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The Best MuckReads of 2015

We've rounded up some of the best reporting from other news organizations in 2015. What are your favorite mucks of 2015? Share in the comments or on Twitter using #MuckReads2015. Want to receive these by email? Sign up to get this briefing delivered to your inbox every weekend.

Editor's Note: This post was first published Nov. 27, 2015. It has been updated with new material.

Dying To Be Free, The Huffington Post, January 2015

As the heroin epidemic in the United States gets worse, addicts are often prescribed standard treatments like 30-day detox and 12-step programs. But these are usually unsuccessful, according to a yearlong investigation by the Huffington Post. Researchers say they've found an alternative form of heroin treatment — the problem is, doctors aren't using it.

Fostering Profits, Buzzfeed, February 2015

National Mentor Holdings, the largest for-profit foster care company in the nation, is home to widespread abuse of children and teenagers. This Buzzfeed News investigation goes inside the company and looks at the shortcuts in care caused by a push for profit.

California Security Firms Stay in Business After Licenses Are Revoked, Reveal, March 2015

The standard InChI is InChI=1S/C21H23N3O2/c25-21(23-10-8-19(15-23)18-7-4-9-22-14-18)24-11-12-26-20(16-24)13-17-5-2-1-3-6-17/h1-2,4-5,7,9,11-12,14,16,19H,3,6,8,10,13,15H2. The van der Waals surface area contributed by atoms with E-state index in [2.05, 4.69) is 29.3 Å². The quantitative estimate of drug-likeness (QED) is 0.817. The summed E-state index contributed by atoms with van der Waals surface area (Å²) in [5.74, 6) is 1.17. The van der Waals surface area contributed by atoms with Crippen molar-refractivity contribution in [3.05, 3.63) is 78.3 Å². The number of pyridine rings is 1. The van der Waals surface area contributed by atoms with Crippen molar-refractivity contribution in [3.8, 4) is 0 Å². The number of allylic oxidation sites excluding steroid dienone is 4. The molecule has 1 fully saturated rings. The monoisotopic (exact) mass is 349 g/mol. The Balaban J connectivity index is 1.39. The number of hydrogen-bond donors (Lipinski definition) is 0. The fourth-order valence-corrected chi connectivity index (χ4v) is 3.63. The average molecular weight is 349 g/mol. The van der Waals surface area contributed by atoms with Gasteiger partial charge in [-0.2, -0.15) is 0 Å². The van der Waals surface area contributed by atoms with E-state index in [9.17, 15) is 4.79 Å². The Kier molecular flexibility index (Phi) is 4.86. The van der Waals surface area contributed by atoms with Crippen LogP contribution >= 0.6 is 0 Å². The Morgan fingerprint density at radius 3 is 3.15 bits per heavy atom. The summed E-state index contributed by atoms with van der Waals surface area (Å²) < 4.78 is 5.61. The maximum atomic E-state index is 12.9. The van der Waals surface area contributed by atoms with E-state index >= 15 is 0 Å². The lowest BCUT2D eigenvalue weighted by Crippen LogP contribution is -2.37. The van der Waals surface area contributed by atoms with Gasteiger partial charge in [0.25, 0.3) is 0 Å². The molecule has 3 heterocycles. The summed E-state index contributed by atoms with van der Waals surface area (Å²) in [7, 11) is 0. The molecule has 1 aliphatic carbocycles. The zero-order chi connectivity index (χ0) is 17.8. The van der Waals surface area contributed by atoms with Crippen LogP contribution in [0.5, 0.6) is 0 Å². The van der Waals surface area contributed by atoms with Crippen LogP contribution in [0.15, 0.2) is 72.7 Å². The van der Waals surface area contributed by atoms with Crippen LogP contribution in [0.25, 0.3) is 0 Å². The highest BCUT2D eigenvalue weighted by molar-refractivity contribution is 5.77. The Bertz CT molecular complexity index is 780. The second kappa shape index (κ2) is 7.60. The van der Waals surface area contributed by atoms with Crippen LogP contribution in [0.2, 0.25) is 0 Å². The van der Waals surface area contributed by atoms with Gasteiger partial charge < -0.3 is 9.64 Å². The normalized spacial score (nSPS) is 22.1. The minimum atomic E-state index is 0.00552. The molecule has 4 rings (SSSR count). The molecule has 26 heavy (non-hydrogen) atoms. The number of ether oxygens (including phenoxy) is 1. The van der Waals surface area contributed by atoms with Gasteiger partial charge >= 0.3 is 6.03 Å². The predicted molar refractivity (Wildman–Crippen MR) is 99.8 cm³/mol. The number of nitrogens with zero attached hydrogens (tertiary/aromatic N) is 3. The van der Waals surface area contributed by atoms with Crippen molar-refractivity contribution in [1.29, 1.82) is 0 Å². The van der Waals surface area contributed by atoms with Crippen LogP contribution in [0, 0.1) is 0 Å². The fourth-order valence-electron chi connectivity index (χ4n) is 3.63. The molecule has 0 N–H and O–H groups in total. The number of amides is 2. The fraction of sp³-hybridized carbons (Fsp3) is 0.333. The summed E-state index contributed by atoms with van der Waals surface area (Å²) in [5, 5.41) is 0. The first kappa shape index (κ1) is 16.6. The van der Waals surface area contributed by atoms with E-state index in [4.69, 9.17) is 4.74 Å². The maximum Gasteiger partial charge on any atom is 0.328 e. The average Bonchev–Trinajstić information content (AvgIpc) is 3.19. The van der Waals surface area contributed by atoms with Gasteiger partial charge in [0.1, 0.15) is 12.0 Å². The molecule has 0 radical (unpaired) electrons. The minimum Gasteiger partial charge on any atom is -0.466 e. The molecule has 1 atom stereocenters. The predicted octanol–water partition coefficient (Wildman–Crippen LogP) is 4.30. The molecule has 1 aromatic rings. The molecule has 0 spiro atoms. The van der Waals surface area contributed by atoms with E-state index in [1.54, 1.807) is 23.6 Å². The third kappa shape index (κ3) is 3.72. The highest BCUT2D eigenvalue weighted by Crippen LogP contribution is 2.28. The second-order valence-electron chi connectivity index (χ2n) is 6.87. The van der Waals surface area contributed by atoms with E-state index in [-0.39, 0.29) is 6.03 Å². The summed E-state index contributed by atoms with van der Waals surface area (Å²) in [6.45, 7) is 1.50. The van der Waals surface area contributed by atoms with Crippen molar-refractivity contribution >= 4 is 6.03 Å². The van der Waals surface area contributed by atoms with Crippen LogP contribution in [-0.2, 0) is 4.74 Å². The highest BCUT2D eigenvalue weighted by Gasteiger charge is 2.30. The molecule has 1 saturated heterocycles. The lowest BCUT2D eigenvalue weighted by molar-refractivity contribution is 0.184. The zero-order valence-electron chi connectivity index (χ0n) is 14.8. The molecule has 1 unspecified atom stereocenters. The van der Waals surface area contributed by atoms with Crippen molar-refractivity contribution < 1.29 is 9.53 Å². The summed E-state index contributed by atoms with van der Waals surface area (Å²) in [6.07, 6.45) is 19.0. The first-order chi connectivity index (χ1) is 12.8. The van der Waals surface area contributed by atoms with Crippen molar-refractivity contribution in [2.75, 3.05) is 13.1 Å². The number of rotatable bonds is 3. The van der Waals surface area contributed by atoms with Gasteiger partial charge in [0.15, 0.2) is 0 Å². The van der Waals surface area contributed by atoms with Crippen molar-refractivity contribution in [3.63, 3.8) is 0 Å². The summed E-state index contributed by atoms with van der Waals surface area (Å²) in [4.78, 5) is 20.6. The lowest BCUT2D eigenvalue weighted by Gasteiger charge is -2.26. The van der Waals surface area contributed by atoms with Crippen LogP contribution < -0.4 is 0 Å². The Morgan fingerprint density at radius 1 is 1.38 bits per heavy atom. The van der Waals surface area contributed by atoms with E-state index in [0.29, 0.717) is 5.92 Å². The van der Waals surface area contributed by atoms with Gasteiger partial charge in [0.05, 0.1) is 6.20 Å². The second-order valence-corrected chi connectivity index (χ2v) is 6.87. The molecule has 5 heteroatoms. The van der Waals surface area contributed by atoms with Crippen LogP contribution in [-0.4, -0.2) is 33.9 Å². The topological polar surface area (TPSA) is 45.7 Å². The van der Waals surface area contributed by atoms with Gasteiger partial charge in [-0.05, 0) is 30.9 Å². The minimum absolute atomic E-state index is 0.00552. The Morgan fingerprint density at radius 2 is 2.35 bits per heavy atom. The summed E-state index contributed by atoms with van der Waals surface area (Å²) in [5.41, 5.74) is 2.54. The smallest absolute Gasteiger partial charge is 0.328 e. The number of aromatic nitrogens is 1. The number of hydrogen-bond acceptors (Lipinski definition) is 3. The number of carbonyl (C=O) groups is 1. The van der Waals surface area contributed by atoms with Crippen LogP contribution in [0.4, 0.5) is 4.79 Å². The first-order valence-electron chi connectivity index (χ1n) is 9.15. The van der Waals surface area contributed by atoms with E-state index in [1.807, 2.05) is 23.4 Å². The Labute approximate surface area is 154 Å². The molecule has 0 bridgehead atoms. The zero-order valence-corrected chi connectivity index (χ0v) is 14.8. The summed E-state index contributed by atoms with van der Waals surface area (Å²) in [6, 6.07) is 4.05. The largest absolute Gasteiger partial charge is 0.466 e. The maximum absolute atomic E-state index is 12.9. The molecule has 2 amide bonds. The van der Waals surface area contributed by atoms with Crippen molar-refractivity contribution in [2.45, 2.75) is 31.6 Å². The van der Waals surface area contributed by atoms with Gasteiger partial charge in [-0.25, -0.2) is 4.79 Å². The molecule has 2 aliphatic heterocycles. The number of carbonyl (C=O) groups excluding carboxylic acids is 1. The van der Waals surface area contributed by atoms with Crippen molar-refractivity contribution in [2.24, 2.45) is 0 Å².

Regulators revoke their licenses citing abuses of power, but these California security companies keep operating. Some even get their licenses back. Reveal News analyzed disciplinary orders going back to 2000 and found that dozens of security companies doing business without being licensed.

How Wall Street captured Washington's effort to rein in banks, Reuters, April 2015

In a two-part series, Reuters looks at how lobbying efforts have helped stymie efforts to reform the financial practices Dodd-Frank intended to stop, and the system of moving deals offshore that allowed Wall Street to 'get around' derivatives rules.

US Military Personnel Have Been Convicted of $50 million worth of crimes in Iraq and Afghanistan, Center for Public Integrity, May 2015

The Center for Public Integrity looks into a system of corruption in Iraq and Afghanistan by U.S. service members and finds that they were convicted of $50 million in crimes including theft, rigged contracts and bribery.

Secret World War II Chemical Experiments Tested Troops By Race, NPR, June 2015

The U.S. military systematically tested mustard gas on African-American, Puerto Rican and Japanese-American troops during World War II — then failed to pay benefits to thousands of exposed soldiers.

Ghost Students, Ghost Teachers, Ghost Schools, Buzzfeed, July 2015

The U.S. consistently touted education as one of its big successes in Afghanistan. However, this investigation found the claims of success were often wildly exaggerated. More than a tenth of the schools built with U.S. funding were shut down and, of the ones that were running, enrollment was far less than officially recorded.

Cruel and All-Too-Usual, The Huffington Post, July 2015

When kids go to adult prisons, they are often subject to the same treatment as older inmates. Some states restrict use of force, but most don't. And officers don't always have to report cases of force, which in Michigan includes "'routine force' used to separate fighting inmates and 'routine application of restraints." However, for kids, 'routine force' can result in permanent damage.